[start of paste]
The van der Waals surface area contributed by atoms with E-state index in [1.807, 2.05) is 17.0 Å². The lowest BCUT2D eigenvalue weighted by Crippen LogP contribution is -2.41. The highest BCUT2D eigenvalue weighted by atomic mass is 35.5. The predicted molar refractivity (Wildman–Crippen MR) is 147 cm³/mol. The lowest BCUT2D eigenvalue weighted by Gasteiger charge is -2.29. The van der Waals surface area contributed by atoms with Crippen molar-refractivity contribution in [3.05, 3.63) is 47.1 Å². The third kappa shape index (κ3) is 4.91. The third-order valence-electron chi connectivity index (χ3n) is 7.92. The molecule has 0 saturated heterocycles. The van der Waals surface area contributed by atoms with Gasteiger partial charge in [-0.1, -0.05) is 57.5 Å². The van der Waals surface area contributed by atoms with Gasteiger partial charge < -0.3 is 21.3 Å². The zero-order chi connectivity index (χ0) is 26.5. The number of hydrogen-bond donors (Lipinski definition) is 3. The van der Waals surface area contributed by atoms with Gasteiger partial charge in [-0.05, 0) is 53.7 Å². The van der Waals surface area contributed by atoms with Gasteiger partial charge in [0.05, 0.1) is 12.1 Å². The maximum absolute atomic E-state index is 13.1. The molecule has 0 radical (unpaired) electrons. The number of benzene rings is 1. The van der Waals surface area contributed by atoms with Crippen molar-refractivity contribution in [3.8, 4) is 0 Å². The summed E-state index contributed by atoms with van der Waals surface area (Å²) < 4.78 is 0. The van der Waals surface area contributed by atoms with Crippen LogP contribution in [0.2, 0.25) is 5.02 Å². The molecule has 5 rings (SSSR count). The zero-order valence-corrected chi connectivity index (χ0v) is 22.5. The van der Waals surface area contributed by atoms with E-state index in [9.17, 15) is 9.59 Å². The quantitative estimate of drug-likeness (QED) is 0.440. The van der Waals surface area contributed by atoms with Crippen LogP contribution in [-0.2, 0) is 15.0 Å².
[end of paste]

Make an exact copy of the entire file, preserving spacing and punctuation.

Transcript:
The van der Waals surface area contributed by atoms with E-state index in [1.807, 2.05) is 17.0 Å². The lowest BCUT2D eigenvalue weighted by Crippen LogP contribution is -2.41. The highest BCUT2D eigenvalue weighted by atomic mass is 35.5. The predicted molar refractivity (Wildman–Crippen MR) is 147 cm³/mol. The lowest BCUT2D eigenvalue weighted by Gasteiger charge is -2.29. The van der Waals surface area contributed by atoms with Crippen molar-refractivity contribution in [3.05, 3.63) is 47.1 Å². The third kappa shape index (κ3) is 4.91. The third-order valence-electron chi connectivity index (χ3n) is 7.92. The molecule has 0 saturated heterocycles. The van der Waals surface area contributed by atoms with Gasteiger partial charge in [-0.1, -0.05) is 57.5 Å². The van der Waals surface area contributed by atoms with Gasteiger partial charge < -0.3 is 21.3 Å². The zero-order chi connectivity index (χ0) is 26.5. The number of hydrogen-bond donors (Lipinski definition) is 3. The van der Waals surface area contributed by atoms with Gasteiger partial charge in [-0.05, 0) is 53.7 Å². The van der Waals surface area contributed by atoms with Gasteiger partial charge in [0.05, 0.1) is 12.1 Å². The maximum absolute atomic E-state index is 13.1. The molecule has 0 radical (unpaired) electrons. The number of benzene rings is 1. The van der Waals surface area contributed by atoms with Crippen molar-refractivity contribution in [3.8, 4) is 0 Å². The summed E-state index contributed by atoms with van der Waals surface area (Å²) < 4.78 is 0. The van der Waals surface area contributed by atoms with Crippen LogP contribution in [0.2, 0.25) is 5.02 Å². The molecule has 5 rings (SSSR count). The zero-order valence-corrected chi connectivity index (χ0v) is 22.5. The van der Waals surface area contributed by atoms with E-state index in [9.17, 15) is 9.59 Å². The quantitative estimate of drug-likeness (QED) is 0.440. The van der Waals surface area contributed by atoms with Crippen LogP contribution in [-0.2, 0) is 15.0 Å².